The emergence and spread of the COVID-19 has led to varied measures to contain it. One of the early measures taken to stem its spread was the country-wide closure of schools.
As an international non-profit organisation that works to eradicate poverty and inequalities through girls’ education and young women empowerment, the Campaign for Female Education (CAMFED) and the CAMFED Association, a network of women leaders educated with CAMFED support deeply concerned about developments in, especially, the education sector, are acting to redress challenges
With a membership of 32,745 young women in Ghana and 157,005 across sub-Saharan Africa, the association is a peer support network which provides leadership and entrepreneurship training through which young women return to schools and communities to support more girls to learn, thrive and lead change.
Members of the CAMFED association support vulnerable groups and communities and enable children to remain in school by providing material assistance and mentoring. Members also train other young people in key areas such as reproductive health, financial literacy, business skills, women and children’s rights and advocacy for change.
The CAMFED association is operational in 31 districts of the Northern, North East, Savanna, Upper East, Upper West and Central regions and has chapters in Accra, Kumasi, Takoradi, Obuasi, Techiman and Bolgatanga.
Support to communities
The association has since the outbreak of COVID-19 in the country undertaken a number of interventions to stay responsive to individuals, vulnerable groups and families in the communities to which it holds itself accountable.
One of the key intervention is the translation of COVID-19 prevention messages into two local languages, Dagabani and Moal to support advocacy in the communities. Efforts are underway to record more local translations for use in other rural communities.
CAMFED association members are also working with 33 radio stations across 28 districts to undertake radio sensitisation on the pandemic.
Association members are undertaking the advocacy in partnership with district level officials of the Ghana Health Service (GHS), the Ghana Education Service (GES), the Department of Social Welfare and the National Commission for Civic Education (NCCE).
They will also deliver a life skills curriculum to support children’s learning and build their confidence while they are out of the classroom, ensuring that they understand their rights, the importance of education, learn how to set goals, and how to achieve them.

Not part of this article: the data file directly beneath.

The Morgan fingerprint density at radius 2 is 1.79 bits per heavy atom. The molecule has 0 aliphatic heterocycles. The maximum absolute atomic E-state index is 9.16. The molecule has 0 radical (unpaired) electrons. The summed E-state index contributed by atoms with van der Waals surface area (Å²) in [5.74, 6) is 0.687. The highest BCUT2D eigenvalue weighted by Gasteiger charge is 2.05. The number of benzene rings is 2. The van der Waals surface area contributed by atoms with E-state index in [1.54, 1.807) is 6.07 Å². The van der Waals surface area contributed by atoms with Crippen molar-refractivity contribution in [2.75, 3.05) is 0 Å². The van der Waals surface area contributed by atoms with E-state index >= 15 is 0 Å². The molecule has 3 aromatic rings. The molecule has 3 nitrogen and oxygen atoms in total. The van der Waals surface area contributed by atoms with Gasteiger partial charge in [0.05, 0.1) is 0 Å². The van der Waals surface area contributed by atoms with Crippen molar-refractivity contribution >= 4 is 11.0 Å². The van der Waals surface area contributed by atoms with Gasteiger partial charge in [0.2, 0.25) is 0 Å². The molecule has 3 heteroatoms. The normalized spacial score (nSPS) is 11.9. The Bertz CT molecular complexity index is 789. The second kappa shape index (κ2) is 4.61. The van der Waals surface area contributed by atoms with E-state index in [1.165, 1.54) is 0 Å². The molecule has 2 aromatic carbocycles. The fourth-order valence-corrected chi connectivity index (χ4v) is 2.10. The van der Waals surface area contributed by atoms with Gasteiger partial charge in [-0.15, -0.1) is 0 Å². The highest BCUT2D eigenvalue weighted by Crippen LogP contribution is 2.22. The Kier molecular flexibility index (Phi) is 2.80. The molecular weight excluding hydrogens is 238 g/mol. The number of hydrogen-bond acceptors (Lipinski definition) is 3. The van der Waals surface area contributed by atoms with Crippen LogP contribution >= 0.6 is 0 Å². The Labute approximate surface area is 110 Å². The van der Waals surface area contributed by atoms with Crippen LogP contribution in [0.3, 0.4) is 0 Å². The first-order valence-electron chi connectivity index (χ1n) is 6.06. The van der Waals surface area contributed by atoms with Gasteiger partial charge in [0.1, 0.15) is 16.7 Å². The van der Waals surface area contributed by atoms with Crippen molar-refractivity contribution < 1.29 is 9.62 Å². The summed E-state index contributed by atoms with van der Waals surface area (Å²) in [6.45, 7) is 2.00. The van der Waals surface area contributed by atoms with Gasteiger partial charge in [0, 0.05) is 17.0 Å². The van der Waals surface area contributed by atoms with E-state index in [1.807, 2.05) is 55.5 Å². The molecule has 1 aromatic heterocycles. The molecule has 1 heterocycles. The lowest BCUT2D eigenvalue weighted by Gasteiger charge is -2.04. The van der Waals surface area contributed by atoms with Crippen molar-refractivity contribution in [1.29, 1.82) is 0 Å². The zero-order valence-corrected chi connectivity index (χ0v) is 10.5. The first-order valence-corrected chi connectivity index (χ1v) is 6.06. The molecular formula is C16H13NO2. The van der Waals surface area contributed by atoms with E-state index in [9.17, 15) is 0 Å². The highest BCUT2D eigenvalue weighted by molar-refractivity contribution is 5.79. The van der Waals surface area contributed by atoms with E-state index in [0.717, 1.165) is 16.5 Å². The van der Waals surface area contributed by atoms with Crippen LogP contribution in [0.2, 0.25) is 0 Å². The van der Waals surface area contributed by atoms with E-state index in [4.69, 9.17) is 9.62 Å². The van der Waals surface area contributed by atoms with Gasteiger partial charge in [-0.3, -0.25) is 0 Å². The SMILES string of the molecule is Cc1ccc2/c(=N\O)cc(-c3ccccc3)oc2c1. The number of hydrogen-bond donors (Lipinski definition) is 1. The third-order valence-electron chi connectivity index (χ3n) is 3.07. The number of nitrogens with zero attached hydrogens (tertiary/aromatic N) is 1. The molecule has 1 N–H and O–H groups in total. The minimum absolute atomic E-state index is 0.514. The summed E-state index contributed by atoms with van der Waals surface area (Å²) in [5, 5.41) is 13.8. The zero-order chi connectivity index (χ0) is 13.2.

In partnership with the Information Services Department (ISD) and the NCCE, CAMFED association members are conducting community outreach activities on the pandemic by using information vans and megaphones to reach the most remote communities without radio stations.
The CAMFED association has also donated Veronica buckets and liquid soaps to the Tamale Children’s Home and also liquid soap and nose masks to the Savelugu Hospital.??? In the Tamale and Sagnarigu districts.???
Members also donated soaps to households in four communities to promote personal hygiene practices.
The CAMFED Association has also supported the NCCE with a donation of personal protective materials such as hand washing liquid soap, sanitisers, nose masks and tissues to enhance the safety of NCCE officials in the discharge of their duties.
Though the challenges of COVID-19 are far-reaching and varied, the CAMFED association sees the difficult times we find ourselves in as an opportunity to test the agility and adaptability of its members in supporting communities across the country.
The association sees the challenges faced in the education sector, following school closures as an opportunity to further strengthen partnerships with the GES in districts to explore innovative ways of teaching and learning, with minimal disruptions to the academic calendar.
Investment in young women’s leadership and livelihoods will help communities cope with the social and economic effects of the COVID-19.
Members are working to strengthen grassroots partnerships with community champions, including traditional authorities to help minimise the impact of the crisis on individuals, vulnerable groups and communities.
by Rashida Iddisaly Head of Programmes CAMFED GHANA